Weird, weird Maine connection? Reich died in 1957 and apparently (if Wikipedia is correct on this) is "at rest" on his his estate in dear old Rangeley, Maine. Yes, search for Orgonon. His estate maintains a museum of his work. And it is in Rangeley.

Back to shepherding books. It occurred to me while watching the librarian look through the books that she is performing a solemn duty on behalf of the departed person, or a really depressing one on behalf of the departed person's family who thought, "What the hell are we going to do with all these books?" I helped figure out what to do with my grandparents' book collection when they passed away. It was very interesting go through the books that they acquired over their lives and chose to keep, but despite an inclination toward sentimentality and being quite attached to my grandparents, I realized that my grandfather and I didn't have similar taste in reading material. Military books and westerns are not my thing.

Aren't books cool? They are artifacts and small time machines that take you somewhere while leaving you physically in the present.

I couldn't help wonder about the couple whose book collection we were looking at. What were they like? Then I wondered out loud whether these estate donations were a boon for the library or more of a burden. Getting rid of stuff can be logistically challenging and time consuming. Even if the books are worth money, you need to know where to find buyers, have room to store the books, and staff time to work through the books (unless someone will take the lot). Would these books be saved for the annual fundraiser book sale? Would they be combed through by a buyer who may purchase a few? My dad says there are many collectors of old bibles, and thanks to the internet collectors are easy to find. Would the books be donated elsewhere? Sold in the library fundraiser book sale? Disposed of? Made into a new form of art? Boxes upon boxes of books. Heavy boxes, that take up space?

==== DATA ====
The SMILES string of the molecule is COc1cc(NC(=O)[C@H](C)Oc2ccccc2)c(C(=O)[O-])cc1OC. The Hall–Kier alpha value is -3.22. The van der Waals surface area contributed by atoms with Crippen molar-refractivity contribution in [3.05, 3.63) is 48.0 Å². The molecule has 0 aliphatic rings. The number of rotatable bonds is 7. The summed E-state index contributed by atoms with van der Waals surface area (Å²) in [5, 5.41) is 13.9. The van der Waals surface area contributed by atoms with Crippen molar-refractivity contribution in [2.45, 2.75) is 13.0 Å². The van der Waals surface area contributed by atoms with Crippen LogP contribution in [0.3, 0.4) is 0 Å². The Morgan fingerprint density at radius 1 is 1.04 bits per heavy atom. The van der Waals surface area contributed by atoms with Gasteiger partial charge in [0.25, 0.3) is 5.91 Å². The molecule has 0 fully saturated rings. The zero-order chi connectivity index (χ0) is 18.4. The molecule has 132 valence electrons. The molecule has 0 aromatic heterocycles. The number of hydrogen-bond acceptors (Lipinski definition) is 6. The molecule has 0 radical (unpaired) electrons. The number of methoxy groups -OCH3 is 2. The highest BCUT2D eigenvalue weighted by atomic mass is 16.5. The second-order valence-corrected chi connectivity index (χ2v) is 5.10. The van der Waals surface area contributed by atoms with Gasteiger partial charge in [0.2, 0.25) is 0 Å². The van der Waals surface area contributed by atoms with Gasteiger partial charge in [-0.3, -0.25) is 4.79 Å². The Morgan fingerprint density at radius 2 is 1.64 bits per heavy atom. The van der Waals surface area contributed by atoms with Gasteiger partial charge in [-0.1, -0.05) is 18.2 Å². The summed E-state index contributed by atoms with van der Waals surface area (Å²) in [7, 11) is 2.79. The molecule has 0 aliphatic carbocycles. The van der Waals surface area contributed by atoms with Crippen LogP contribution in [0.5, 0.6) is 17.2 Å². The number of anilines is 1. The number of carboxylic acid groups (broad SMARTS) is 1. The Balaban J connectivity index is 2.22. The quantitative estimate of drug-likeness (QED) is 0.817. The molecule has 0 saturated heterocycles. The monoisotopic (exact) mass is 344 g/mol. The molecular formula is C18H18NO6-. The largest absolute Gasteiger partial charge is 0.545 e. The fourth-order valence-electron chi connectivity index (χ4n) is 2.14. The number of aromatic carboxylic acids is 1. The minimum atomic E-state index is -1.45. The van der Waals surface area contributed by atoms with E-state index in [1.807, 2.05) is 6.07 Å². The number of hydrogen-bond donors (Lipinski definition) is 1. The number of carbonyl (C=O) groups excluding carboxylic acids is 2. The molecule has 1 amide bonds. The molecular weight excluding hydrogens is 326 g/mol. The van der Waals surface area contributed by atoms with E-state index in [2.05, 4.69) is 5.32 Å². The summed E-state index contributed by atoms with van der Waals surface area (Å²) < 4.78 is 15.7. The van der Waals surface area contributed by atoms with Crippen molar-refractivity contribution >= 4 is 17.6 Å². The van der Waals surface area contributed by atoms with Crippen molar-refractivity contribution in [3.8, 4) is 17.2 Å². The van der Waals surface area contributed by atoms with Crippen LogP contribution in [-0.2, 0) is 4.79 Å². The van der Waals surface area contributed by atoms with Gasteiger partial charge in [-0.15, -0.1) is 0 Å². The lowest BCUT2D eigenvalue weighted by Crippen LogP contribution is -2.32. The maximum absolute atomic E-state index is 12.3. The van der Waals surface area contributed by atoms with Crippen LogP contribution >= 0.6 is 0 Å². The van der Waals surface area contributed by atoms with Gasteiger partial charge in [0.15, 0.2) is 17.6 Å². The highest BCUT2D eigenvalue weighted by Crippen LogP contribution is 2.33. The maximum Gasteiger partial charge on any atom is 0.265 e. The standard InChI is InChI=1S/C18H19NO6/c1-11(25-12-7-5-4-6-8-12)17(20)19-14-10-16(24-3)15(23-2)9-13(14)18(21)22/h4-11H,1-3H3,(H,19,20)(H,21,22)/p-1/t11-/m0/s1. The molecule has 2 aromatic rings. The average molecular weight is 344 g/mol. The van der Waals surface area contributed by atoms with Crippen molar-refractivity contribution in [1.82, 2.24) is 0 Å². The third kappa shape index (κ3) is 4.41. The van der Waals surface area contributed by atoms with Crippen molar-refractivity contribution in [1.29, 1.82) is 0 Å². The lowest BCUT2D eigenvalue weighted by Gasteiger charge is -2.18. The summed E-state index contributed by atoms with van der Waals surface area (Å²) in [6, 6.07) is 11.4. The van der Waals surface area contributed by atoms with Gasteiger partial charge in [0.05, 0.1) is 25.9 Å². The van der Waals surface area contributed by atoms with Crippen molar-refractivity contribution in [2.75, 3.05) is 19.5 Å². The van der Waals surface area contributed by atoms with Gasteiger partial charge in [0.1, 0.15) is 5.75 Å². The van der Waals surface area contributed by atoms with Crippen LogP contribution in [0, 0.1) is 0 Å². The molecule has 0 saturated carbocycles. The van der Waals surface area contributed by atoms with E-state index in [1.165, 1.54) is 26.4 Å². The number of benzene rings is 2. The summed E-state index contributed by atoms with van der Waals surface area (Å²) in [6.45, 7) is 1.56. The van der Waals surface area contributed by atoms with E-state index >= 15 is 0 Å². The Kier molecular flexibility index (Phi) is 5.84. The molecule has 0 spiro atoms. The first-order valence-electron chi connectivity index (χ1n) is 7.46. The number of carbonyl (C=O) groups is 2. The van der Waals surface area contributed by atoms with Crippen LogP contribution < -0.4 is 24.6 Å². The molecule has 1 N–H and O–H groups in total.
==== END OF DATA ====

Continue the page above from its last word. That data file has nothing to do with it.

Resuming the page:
I think all sorts of appreciative things about libraries, librarians and library staff, but until that conversation and looking over all those books, thinking about the people to whom they belonged,  I hadn't realized what a strangely intimate responsibility librarians have when given an estate's collection of books. These books are the physical accumulation of a person's interests and the worlds they have immersed themselves in. They having writing in the margins and notes and random items pressed between the pages. Some have dedications in the front. And yet, that doesn't mean that loved ones or anyone else will value them as the owners did. Or maybe they will, but valued differently. Your adult grandchildren may end up thinking, "How many freaking novels did Zane Grey write? And why couldn't Granddad have loved scifi instead of western novels?"


This makes me wonder what our son will do with our book collection some day. At this point in our lives, we aren't endlessly moving and switching apartments, so our collection curation has changed in response to a greater capacity for books and no foreseeable need to box them up for moving day. While Potty! and Jamberry are some of our son's current favorites, we harbor fantasies that he might also love our books (which we refer to as his books.) What happens if he grows up and thinks, "Good grief parents! Enough science fiction and fantasy already. And what's with all the books and journals from the Peninsular campaign? Sharpe's this. Sharpe's that. Did you read anything besides Bernard Cornwell?!" Who knows. True Grit may be his gateway Western. He'll end up smitten with Louis L'Amour, and I will be wondering why I didn't hold on to Grandad's western novels. But surely he'll keep all the Terry Pratchett books, right?

xkcd :)

September 16, 2014

The Remedy for Love